Top tips for a successful Fellowship application
1. Follow the instructions!
Obvious, but many people don’t:
- use the correct application form
- keep to the indicated word length
- ensure that they have both references and any other documentation required in the submission
In these circumstances your application will not be considered at the panel so please pay attention to the requirements.
2. Ask yourself…
When making statements such as:
‘to engage students I…’ or ‘active learning promotes participation so I…’ or similar, try to answer the following questions:
- Why is that important/relevant?
- How do you know (what is your evidence)?
In describing your examples this is where you can show the Core Knowledge and Values dimensions of the UKPSF
3. Be specific
Don’t generalise (‘I ensure that my materials are inclusive’ – how? give an example). The panel needs to get a flavour of your actual practice and how it meets the UKPSF.
4. Stay focussed
Avoid long descriptions of your modules, syllabus or a particular situation unless it is very relevant; try to keep it brief if so. The focus is on your actions, your decisions and your reasoning.Be prepared to edit significantly as the word count is tight.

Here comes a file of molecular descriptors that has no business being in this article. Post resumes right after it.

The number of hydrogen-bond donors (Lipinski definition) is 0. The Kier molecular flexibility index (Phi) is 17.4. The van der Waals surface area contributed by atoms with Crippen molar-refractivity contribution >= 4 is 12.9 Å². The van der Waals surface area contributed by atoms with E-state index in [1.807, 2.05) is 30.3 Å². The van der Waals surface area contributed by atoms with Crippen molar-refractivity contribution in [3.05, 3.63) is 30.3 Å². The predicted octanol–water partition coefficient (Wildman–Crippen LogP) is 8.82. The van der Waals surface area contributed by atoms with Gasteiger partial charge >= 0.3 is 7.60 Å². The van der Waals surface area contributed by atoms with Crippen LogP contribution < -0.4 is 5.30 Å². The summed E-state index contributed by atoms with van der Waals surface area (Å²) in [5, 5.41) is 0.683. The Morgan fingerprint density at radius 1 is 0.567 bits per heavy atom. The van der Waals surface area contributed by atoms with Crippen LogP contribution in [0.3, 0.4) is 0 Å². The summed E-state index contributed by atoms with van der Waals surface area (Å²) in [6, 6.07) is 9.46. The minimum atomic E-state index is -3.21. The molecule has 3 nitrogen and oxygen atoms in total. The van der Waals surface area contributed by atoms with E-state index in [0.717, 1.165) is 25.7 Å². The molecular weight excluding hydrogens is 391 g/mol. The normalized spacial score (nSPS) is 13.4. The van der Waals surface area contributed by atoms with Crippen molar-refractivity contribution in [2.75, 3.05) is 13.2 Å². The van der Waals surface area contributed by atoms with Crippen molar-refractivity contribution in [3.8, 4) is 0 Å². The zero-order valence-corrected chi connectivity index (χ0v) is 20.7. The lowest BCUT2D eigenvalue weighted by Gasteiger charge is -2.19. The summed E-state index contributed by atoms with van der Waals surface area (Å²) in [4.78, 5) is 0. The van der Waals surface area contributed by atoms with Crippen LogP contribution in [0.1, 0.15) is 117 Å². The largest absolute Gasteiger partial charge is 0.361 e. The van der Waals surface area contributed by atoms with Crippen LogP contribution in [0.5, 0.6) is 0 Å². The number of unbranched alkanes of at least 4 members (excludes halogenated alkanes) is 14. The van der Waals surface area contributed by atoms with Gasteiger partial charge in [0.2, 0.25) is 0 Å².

5. Remember impact
Describe the effect of what you did on student learning. What were the outcomes or changes that occurred as a result? How did you evaluate the initiative?
6. Allow failure
Don’t feel that you only need to talk about successes. You can demonstrate reflexivity as a practitioner by reviewing failure or negative outcomes. What did you learn? What would you do differently? Try to be objective and critical about your work: a key feature of good reflective practice.
7. Map accurately
Examine carefully the claims you are making against each of the UKPSF statements. Is it really design or is it actually delivery (A1 or A2)? Be very strict and clear with yourself as these are the criteria against which your application will be judged. Misalignment could mean that you leave an unintended gap in your mapping. The panel will try to look at your application holistically but they do need to be able to evaluate your claims against the UKPSF.
8. Find a buddy
Ask a critical friend to read through a draft in good time. Many people find it helpful to work with a ‘buddy’ who is also applying. You act as a sounding board for each other and set writing objectives for when you meet up to maintain momentum.
9. Making time
Come to a writing retreat if you’re finding it hard to get time to work on your application. This provides a quiet space to work alongside others who will also be writing their applications. There will be resources on hand as well as an adviser to talk through your examples with or answer any questions you may have. The schedule of retreats and workshops is on the TALENT calendar.